Markar SR, Chin S-T, Romano A, et al., 2019, Breath Volatile Organic Compound Profiling of Colorectal Cancer Using Selected Ion Flow-Tube Mass Spectrometry., Annals of Surgery, Vol: 269, Pages: 903-910, ISSN: 0003-4932
OBJECTIVE: BACKGROUND:: Breath VOCs have the potential to noninvasively diagnose cancer. METHODS: Exhaled breath samples were collected using 2-L double-layered Nalophan bags, and were analyzed using selected-ion-flow-tube mass-spectrometry. Gold-standard test for comparison was endoscopy for luminal inspection and computed tomography (CT) to confirm cancer recurrence. Three studies were conducted: RESULTS:: CONCLUSION:: This study suggests the association of a single breath biomarker with the primary presence and recurrence of CRCa. Further multicenter validation studies are required to validate these findings.
Wiggins T, Antonowicz SS, Markar SR, 2018, Cancer Risk Following Bariatric Surgery-Systematic Review and Meta-analysis of National Population-Based Cohort Studies., Obes Surg
This study has analyzed results from registry-based population studies to assess the effect of bariatric surgery upon cancer incidence at a population level. Relevant studies were identified and meta-analysis was used to calculate pooled odds ratios (POR) for the incidence of cancer after bariatric surgery compared to controls. Eight population-based studies were included with 635,642 total patients. Bariatric surgery was associated with a significant reduction in overall cancer incidence (POR = 0.72; 95% CI 0.59 to 0.87; p = 0.0007) and incidence of obesity-related cancer (POR = 0.55; 95% CI 0.31 to 0.96; p = 0.04). Bariatric surgery was also protective for breast cancer development (POR = 0.50; 95% CI 0.25 to 0.99; p = 0.045). Bariatric surgery appears to be associated with a reduction in cancer incidence at a population-based level.
Antonowicz S, Hanna GB, Takats Z, et al., 2018, Pragmatic and rapid analysis of carbonyl, oxidation and chlorination nucleoside-adducts in murine tissue by UPLC-ESI-MS/MS, Talanta, Vol: 190, Pages: 436-442, ISSN: 0039-9140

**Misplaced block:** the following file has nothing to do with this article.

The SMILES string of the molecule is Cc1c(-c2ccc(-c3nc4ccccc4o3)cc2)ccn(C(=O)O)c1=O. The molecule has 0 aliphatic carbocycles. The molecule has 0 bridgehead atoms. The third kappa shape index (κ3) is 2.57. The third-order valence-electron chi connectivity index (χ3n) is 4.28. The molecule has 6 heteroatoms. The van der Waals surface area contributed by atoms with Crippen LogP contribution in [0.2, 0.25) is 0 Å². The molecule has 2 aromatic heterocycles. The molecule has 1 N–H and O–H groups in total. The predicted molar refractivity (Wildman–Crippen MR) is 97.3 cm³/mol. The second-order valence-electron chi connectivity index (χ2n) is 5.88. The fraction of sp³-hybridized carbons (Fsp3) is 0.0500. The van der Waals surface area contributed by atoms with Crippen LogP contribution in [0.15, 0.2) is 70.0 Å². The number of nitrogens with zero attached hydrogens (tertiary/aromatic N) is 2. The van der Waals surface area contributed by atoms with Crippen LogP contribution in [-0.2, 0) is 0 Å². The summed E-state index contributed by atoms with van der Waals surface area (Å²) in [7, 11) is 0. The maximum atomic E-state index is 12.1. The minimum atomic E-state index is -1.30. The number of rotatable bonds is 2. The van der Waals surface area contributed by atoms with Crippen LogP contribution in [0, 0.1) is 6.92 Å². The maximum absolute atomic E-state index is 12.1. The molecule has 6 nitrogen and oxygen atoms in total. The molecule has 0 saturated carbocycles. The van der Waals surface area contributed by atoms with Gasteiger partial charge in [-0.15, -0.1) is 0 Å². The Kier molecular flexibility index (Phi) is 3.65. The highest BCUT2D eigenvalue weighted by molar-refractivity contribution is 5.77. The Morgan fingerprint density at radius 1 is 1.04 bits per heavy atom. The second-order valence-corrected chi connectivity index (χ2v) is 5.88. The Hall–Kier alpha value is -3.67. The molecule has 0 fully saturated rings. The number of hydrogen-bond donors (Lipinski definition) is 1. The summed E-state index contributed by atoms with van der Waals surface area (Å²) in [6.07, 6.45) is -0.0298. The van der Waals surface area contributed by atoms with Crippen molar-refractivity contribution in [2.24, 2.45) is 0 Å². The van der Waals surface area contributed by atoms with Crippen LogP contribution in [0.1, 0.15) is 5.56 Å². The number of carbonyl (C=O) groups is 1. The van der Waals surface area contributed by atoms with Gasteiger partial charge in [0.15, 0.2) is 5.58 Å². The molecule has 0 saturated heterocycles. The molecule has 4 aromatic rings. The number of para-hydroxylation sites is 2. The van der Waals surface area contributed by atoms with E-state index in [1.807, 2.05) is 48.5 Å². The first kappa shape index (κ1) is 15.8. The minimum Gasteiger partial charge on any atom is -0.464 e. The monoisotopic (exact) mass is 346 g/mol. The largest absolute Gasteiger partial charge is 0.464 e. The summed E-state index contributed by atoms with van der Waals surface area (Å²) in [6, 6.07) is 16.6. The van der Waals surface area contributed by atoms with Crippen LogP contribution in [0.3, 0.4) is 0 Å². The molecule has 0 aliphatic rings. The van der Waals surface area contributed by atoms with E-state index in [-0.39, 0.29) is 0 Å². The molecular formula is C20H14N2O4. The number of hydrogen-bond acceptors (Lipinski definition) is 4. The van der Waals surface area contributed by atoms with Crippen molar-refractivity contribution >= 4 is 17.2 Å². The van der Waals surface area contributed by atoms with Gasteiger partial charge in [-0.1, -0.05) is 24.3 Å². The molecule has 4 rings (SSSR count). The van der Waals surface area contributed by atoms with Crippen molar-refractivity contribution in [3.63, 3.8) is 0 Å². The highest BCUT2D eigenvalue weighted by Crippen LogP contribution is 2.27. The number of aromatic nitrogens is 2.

Nucleoside-adduct analysis by liquid chromatography mass spectrometry is a powerful tool in genotoxicity studies. Efforts to date have quantified an impressive array of DNA damage products, although methodological diversity suggests quantification is still a challenging task. For example, inadequate co-examination of normal nucleosides, cumbersome sample preparation and large DNA requirements were identified to be recurring issues. A six-minute ultra-performance liquid chromatography method is presented which adequately separates seven candidate nucleoside-adducts from the four unmodified nucleosides. The method was sensitive to 1 adduct per 108 normal bases with 20 µg DNA input for most targets. The method was shown to be accurate (81–119% across quintuplets of six tissue types) and precise (relative standard deviation 4–13%). The fast method time facilitated a second quantitation for normal nucleosides at an appropriate dilution, allowing DNA damage concentrations to be contextualised accurately sample-to-sample. From DNA samples, the analytical processing time was < 8 h, and 96 samples can easily be prepared in a day. The method was used to quantify carbonyl, chloro- and oxo- adducts in murine tissue samples.
Markar S, Wiggins T, Antonowicz S, et al., 2018, Assessment of a noninvasive exhaled breath test for the diagnosis of oesophagogastric cancer, JAMA Oncology, Vol: 4, Pages: 970-976, ISSN: 2374-2445